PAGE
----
I’ve written about Peruvian cumbia and more recently salsa, so it’s only right I write about reggaeton. Reggaeton was the first Latin music I liked, because it’s so similar to rap. I had a common reference point to start from. While many older people don’t like reggaeton, it’s not as unpopular among them as rap is among older gringos.
Here’s are some of my favorites to get you started.
Daddy Yankee – La Fuga
I was first turned on to reggaeton in 2004 by Daddy Yankee’s smash hit Gasolina. He’s by far the most popular reggaeton act and it was difficult to pick just one of his tracks. I passed Rompe, Lo Que Pasó, Ella Me Levanto, and Pose to give you the underrated gem, “La Fuga” (The Escape).
Interestingly, Daddy Yankee endorsed Republican candidate John McCain in the 2008 election.
Don Omar – Anda Sola
Many people felt it unfair that Daddy Yankee was seen as the king of reggaeton. They say Don Omar was the true founder. I have no idea, but this is my favorite track from Don Omar. “Anda Sola” could be translated ‘she rolls solo’.
Don Omar’s most popular hit, which you’re sure to hear in the clubs, is Salió el Sol.
Wisin y Yandel – Sexy Movimiento
Puerto Rican group Wisin y Yandel is probably the next most popular reggaeton act after Daddy Yankee. Unfortunately Wisin Y Yandel videos suck because they incorporate movie-like plots ala Puff Daddy videos from the 90s.
Nigga – Te Quiero
There’s a lot of romantic reggaeton. Panamanian Nigga, known as ‘Flex’ in the US market, won a Latin Grammy for this track. (Video starts at 24 seconds.)
Khriz y Angel – Carita de Angel
This is another romantic reggaeton track. This track makes the list because it was a special song for me and Milagros, my last girl in Peru. God I miss her.
If you like romantic reggaeton, check out Sensación del Bloque by De La Ghetto & Randy.
Luny Tunes ft. Wisin Y Yandel y Daddy Yankee – Noche de Entierro Remix
A classic. Know this one.
La Fabri-K – Cual es tu Cau Cau?
This song got heavy airplay in Arequipa because the group is Peruvian. Well, Peruvian-American anyway. La Fabri-K hails from America’s largest Peruvian neighborhood in Paterson, New Jersey. ‘Cau-cau’ is Peruvian slang for ‘problem’ or ‘beef’. What’s your problem?
The DJ Warner style of reggaeton is distinct. I’ve never heard it in Bogota, but they play it non-stop in the reggaeton clubs of downtown Arequipa, Peru. Very heavy, hardcore.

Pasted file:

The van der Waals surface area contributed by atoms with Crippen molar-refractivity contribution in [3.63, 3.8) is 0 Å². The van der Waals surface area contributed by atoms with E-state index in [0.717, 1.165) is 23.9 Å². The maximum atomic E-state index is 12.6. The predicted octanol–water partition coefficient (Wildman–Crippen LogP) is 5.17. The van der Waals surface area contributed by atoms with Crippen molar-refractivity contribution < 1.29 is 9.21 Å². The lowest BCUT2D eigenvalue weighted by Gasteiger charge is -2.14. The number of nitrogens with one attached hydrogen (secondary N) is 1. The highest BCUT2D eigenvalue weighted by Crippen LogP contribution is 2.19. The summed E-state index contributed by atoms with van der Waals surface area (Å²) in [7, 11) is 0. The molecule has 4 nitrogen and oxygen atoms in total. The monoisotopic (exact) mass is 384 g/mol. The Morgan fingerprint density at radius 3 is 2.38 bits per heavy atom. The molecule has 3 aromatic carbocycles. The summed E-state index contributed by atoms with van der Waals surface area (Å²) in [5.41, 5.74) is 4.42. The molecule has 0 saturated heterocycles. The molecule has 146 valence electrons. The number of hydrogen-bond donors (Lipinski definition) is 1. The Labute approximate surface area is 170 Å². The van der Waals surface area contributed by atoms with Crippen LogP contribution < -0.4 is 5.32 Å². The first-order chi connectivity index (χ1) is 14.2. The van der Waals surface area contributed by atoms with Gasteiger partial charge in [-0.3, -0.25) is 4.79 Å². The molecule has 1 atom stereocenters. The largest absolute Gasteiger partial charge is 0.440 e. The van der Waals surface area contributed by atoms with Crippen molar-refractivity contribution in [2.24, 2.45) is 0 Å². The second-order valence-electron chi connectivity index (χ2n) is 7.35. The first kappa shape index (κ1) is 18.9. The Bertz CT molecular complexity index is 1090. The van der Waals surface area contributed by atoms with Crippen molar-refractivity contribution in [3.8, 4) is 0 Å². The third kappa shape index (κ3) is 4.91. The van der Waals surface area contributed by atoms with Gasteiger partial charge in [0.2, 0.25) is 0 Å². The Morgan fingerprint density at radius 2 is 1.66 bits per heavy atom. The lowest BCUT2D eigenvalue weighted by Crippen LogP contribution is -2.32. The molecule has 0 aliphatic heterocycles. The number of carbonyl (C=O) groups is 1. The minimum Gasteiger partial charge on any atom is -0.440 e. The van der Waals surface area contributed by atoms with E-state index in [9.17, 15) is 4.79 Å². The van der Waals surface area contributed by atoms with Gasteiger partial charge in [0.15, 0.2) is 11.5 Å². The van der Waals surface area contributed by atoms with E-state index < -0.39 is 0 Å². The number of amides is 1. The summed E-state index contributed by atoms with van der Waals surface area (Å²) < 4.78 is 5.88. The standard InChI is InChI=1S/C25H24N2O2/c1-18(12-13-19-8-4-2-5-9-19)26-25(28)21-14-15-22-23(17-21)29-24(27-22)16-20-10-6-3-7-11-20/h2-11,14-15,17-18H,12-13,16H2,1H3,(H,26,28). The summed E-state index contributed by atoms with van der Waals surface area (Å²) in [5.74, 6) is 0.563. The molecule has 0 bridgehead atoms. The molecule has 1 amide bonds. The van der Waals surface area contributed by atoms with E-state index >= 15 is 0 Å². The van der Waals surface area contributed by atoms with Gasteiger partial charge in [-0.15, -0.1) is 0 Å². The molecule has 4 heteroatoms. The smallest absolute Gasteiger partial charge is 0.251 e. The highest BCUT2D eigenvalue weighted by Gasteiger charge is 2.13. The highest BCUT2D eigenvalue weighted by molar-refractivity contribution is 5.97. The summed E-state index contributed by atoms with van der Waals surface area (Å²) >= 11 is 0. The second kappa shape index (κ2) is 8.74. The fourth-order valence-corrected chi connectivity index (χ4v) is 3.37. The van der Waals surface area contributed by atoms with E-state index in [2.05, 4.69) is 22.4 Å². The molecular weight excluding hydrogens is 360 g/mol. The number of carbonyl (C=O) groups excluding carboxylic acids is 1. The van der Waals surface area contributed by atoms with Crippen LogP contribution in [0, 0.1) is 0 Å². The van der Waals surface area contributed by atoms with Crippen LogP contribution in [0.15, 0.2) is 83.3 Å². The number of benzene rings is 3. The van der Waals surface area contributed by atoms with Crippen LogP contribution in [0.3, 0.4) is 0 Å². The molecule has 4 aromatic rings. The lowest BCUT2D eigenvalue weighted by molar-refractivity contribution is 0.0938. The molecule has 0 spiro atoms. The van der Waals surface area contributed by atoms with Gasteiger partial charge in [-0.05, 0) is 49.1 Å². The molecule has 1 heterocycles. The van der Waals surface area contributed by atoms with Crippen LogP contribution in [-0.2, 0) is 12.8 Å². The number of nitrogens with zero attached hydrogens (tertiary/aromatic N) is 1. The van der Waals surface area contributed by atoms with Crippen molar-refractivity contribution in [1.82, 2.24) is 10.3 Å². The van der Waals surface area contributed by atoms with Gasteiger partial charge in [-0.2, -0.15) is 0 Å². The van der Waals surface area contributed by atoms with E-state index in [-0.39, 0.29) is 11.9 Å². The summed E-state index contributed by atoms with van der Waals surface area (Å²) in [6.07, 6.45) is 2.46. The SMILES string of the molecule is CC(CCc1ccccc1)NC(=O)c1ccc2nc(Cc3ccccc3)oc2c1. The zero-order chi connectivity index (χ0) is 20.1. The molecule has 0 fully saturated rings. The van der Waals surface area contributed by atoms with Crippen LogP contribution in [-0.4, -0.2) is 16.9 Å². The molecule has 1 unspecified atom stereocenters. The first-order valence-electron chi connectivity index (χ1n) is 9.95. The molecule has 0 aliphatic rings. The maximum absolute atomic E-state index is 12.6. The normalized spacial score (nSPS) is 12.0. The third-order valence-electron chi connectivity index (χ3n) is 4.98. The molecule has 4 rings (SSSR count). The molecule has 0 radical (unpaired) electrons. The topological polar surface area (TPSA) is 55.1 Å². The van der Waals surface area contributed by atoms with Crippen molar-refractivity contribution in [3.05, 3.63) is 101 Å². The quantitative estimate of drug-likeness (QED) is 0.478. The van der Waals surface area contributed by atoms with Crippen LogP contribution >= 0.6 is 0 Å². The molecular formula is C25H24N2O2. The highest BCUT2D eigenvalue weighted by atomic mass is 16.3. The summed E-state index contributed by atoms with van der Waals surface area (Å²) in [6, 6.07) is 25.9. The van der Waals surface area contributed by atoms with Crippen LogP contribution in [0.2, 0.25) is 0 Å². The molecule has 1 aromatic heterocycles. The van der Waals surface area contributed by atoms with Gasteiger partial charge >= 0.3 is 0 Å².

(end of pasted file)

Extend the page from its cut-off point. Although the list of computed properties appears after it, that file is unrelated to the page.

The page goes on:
Calle 13 – Atrévete-te-te
Calle 13’s “Atrévete-te-te” has an addictive beat that’ll have you nodding your head the first time you listen despite not knowing what the hell they’re saying. My best translation of “atrévete” would be ‘just do it’.
Control Machete – Si Señor
Mexican group Control Machete has this song featured on the soundtrack of Mexican film Amores Perros, which put Gael Garcia Bernal‘s on the map as an actor. The beat’s so irresistible it was also used in a Levi’s ad aired during the Super Bowl.
This song may be considered Spanish hip hop more than reggaeton, but I can’t tell the difference between the two genres so they’re all going in this post.
Vakero – En El Barrio Ya No Hay Gente
Chocquibtown – De Donde Vengo Yo
Colombian group ChocQuibTown is gaining popularity in the reggaeton / Spanish hip-hop scene. They hail from Chocó, the heart of the Afro-Colombian community. This track won a Latin Grammy. Lots of Colombian costeño Spanish in their music.
If you liked that song, check out Somos Pacifico, which you’ll surely hear in Colombian dance clubs.
Cypress Hill – Latin Lingo
This song isn’t reggaeton at all. But since I’m getting more and more into Spanish rap, I thought it only right to include Los Angeles’ own pioneers in Latino rap with the aptly named, Latin Lingo from 1991.
Support what Expat Chronicles is all about. Leave a tip to keep the laughs coming (and the news, insight and other stuff too).